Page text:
Matera is famous especially for its Sassi (Rocks), the houses excavated into the cliff which were declared by UNESCO as belonging to the heritage of mankind.
The particular characteristic of the land, its morphology and that of the Murgia Plateau of Matera between the 8th and the 13th centuries, encouraged the development of an intense monastic movement that found the ancient cave-dwellings as the ideal habitat for monasteries and rock-hewn churches since they reproduced the original pattern of those existing in their own countries. Throughout the countryside of Matera there are more than 130 rock-hewn churches, some of them are underground churches, whereas the others are carved into the rock integrating with external constructions that witness the presence of Latin, Greek and Byzantine monastic cultures in Matera, their meeting point throughout the centuries.
The Cathedral stands on a rise overlooking the two valleys of the Sassi, which in ancient times was the site of the Church of St. Eustachio. It is an outstanding example of Romanesque-Apulian architecture: the pediments mounted on its altars originally belonged to the destroyed temples of Metaponto. The frescoes are from the school of Naples. Of great interest is the elaborate Stone Nativity (1534) sculpted by the artist Altobello Persio from Montescaglioso.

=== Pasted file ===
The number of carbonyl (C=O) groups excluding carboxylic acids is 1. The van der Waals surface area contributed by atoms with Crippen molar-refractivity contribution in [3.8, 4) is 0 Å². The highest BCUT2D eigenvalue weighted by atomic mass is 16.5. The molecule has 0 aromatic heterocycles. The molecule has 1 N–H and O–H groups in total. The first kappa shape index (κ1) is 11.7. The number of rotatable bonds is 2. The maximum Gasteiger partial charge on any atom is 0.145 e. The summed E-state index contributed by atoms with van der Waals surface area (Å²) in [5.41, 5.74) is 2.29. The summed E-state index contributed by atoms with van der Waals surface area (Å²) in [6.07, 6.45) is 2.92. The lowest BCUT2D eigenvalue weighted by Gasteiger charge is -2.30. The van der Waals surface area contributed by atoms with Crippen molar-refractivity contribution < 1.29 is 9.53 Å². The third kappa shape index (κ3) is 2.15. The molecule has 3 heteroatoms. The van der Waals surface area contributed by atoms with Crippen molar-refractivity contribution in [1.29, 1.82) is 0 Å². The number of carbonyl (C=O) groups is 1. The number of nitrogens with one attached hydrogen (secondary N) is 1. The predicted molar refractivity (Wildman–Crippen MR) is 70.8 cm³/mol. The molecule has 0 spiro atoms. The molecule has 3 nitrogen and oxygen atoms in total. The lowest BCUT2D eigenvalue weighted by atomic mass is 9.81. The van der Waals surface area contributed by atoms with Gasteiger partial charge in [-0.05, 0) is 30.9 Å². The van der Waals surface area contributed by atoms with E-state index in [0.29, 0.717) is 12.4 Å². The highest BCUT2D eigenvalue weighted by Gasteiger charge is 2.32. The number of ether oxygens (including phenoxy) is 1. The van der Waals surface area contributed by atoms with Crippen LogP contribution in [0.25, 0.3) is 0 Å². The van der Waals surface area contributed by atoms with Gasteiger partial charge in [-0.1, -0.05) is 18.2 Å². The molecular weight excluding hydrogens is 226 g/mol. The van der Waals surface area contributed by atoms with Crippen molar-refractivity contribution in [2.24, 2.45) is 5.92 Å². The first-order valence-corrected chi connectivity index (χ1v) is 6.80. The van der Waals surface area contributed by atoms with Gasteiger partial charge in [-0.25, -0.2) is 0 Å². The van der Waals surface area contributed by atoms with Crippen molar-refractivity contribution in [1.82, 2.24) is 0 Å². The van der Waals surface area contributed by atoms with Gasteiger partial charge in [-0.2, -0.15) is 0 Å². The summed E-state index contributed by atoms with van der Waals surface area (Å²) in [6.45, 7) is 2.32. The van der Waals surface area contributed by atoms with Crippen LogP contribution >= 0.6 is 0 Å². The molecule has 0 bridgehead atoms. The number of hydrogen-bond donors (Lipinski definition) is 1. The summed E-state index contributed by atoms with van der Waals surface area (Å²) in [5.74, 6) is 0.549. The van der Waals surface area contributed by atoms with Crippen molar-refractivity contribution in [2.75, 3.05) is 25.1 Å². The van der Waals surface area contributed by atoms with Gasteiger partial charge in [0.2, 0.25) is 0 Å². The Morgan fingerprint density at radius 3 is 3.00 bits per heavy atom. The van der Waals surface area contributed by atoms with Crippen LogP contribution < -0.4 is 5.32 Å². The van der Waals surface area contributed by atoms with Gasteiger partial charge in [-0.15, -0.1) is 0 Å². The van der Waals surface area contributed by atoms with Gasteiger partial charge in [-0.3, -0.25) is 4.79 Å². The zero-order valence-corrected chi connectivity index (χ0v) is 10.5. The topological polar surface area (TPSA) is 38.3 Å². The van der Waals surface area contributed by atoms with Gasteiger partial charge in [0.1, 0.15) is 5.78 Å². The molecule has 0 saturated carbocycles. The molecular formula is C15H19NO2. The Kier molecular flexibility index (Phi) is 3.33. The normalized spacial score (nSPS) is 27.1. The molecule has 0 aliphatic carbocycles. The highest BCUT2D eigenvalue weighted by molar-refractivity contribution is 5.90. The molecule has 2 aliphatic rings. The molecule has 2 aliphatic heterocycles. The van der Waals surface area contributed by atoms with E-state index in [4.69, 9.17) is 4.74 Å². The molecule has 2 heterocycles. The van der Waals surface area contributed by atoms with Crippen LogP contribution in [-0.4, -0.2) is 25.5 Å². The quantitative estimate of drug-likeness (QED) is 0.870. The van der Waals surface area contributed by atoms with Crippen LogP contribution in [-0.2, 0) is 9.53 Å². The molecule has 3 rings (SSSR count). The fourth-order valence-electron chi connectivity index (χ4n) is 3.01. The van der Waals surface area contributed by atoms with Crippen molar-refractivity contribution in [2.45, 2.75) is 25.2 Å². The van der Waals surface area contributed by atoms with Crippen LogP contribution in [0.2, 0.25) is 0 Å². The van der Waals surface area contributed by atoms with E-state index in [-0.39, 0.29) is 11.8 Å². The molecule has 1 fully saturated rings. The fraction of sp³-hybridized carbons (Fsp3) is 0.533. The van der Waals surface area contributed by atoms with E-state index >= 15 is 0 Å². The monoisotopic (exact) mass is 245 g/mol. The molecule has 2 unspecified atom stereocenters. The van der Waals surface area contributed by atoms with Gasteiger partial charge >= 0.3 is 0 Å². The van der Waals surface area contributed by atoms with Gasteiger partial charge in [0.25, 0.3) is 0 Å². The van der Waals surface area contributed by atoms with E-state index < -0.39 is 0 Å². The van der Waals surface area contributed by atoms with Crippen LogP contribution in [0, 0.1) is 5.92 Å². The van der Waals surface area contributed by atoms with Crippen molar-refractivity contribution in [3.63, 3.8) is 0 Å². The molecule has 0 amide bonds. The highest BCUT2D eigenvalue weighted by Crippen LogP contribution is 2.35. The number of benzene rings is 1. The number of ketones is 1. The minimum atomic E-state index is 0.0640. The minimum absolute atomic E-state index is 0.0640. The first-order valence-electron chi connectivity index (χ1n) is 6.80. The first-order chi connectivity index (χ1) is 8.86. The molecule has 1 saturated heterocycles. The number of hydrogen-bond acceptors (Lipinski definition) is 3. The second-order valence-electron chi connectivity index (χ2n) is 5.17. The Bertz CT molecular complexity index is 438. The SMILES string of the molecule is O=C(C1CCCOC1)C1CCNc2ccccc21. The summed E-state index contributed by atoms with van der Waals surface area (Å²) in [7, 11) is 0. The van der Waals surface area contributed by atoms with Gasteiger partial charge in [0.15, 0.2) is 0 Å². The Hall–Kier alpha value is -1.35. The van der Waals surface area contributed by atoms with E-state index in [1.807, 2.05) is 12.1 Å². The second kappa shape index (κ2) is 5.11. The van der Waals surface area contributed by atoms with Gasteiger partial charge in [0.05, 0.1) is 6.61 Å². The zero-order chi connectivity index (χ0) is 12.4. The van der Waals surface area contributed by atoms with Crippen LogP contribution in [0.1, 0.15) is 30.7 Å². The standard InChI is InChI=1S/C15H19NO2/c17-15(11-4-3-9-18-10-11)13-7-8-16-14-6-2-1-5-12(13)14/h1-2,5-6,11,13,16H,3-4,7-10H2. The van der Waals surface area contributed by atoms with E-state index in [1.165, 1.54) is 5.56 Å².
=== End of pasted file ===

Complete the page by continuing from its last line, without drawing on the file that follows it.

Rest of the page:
The church of San Giovanni Battista is an interesting example of Gothic architecture in Southern Italy. The Renaissance and Baroque periods are considerably better represented by the Churches of Santa Lucia, San Francesco d'Assisi, Materdomini, of Purgatorio.
In Matera there is also a national museum named after its founder, Dr. Domenico Ridola, a doctor and archaeologist famous throughout Europe. He founded the museum in 1910 that he later donated to the Italian Government. Dr. Ridola explored the subsoil of the area surrounding Matera, in particular the area of Timmary, discovering important archaeological treasures such as the prehistoric tools made of smooth stone, sarcophaguses with crockery and lachrymatories, statues, primordial weapons, necklaces and coins.